Race, Ethnicity, Culture, and Epigenetics

Interesting findings.

If we ignore the PC-oriented nonsense about “social constructs” as well as the confusion about ethnic identification and ancestry, there are some interesting points in this article.

Excerpts, emphasis added:

These researchers report that they have identified signatures of ethnicity in the genome that appear to reflect an ethnic group’s shared culture and environment, rather than their common genetic ancestry.

“We found that both self-identified ethnicity and genetically determined ancestry were each significantly associated with methylation levels at 916 and 194 CpGs, respectively, and that shared genomic ancestry accounted for a median of 75.7% of the variance in methylation associated with ethnicity,” wrote the article’s authors. “There was a significant enrichment…of ethnicity-associated sites amongst loci previously associated environmental exposures, particularly maternal smoking during pregnancy.”

Roughly one-quarter of the epigenetic difference between the two ethnic subgroups could not be accounted for by differences in the children’s genetic ancestry. This difference, the authors suggested, could reflect a biological stamp made by the different experiences, practices, and environmental exposures distinct to the two ethnic subgroups.

It demonstrates in a whole new way that race combines both genetics and environment.

Studies by the Burchard group and others have found that using genetic ancestry rather than ethnic self-identification significantly improves diagnostic accuracy for certain diseases.

But the new data showing that a large fraction of epigenetic signatures of ethnicity reflect something other than ancestry suggests that abandoning the idea of race and ethnicity altogether could sacrifice a lot of valuable information about the drivers of differences in health and disease between different communities.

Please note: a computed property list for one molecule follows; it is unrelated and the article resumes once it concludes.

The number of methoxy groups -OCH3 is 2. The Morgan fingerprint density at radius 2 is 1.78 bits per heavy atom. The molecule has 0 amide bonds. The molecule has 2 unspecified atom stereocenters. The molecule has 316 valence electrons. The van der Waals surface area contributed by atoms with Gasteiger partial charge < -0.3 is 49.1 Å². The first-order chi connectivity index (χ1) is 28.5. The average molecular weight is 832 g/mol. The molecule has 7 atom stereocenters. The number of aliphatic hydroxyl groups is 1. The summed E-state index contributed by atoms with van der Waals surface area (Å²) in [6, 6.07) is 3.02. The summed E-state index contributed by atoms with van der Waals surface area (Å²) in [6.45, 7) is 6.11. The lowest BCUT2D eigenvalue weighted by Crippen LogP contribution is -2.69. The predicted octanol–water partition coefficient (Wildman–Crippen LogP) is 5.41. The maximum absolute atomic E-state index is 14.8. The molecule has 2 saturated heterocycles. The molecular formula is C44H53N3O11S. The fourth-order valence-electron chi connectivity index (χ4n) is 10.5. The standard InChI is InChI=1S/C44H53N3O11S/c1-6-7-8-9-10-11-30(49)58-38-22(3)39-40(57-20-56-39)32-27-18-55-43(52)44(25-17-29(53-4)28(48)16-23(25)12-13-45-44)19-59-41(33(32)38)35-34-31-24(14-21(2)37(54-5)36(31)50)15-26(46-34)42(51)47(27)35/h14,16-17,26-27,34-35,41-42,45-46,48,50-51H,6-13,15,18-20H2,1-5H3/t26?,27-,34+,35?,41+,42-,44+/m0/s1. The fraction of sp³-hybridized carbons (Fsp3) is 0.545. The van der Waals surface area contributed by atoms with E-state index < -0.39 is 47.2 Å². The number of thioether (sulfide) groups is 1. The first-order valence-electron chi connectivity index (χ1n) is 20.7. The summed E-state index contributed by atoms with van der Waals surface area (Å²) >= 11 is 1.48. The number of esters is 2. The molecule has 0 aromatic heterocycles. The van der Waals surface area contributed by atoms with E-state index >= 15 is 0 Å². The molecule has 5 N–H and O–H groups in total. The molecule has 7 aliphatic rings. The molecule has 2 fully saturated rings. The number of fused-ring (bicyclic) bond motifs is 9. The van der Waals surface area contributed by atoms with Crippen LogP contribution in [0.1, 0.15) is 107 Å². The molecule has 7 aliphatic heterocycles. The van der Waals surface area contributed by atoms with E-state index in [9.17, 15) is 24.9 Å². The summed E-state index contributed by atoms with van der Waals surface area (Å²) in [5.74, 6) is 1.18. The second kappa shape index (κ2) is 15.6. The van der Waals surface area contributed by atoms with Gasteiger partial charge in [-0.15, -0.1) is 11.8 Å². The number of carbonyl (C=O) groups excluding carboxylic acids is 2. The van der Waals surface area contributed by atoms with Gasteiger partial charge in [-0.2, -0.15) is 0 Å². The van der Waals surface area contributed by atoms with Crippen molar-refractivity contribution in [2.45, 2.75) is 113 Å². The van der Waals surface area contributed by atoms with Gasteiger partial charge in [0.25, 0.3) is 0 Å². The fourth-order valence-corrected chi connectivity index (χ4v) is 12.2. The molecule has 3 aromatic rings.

The nonsense about distinguishing more accurate “genetic ancestry” from less accurate “ethnic self-identification” fails the smell test since the Risch lab a while back showed near-perfect correspondence between identify and ancestry.  True enough, there is a social component to these things, since humans give simple labels to complex categories.  Thus, both Colin Powell and a pure-bred Nigerian would both identify as “Black” although there is quite a difference in their ancestry.  But that does not mean that ethnicity/race and genetic ancestry are different things; it instead means that human beliefs about ethnicity/race may not always be the same as genetic ancestry.

In any case, the main point here is that about 75% of the epigenetic differences between “ethnic sub-groups” are associated with genetic ancestry and cultural/experience differences associated with ethnicity accounted for the other 25%.  

Therefore, there is a two-way interaction between the biological and the social/cultural. Biological differences inform the foundation of ethnic/racial identity (influenced socially by human beliefs about these groups), and cultural differences stemming from these identities can feed back and affect the biology.

“Back in the day” Ursus Major, affiliated with the EASU, talked about a “Race-Culture.”  He was more right then he knew.

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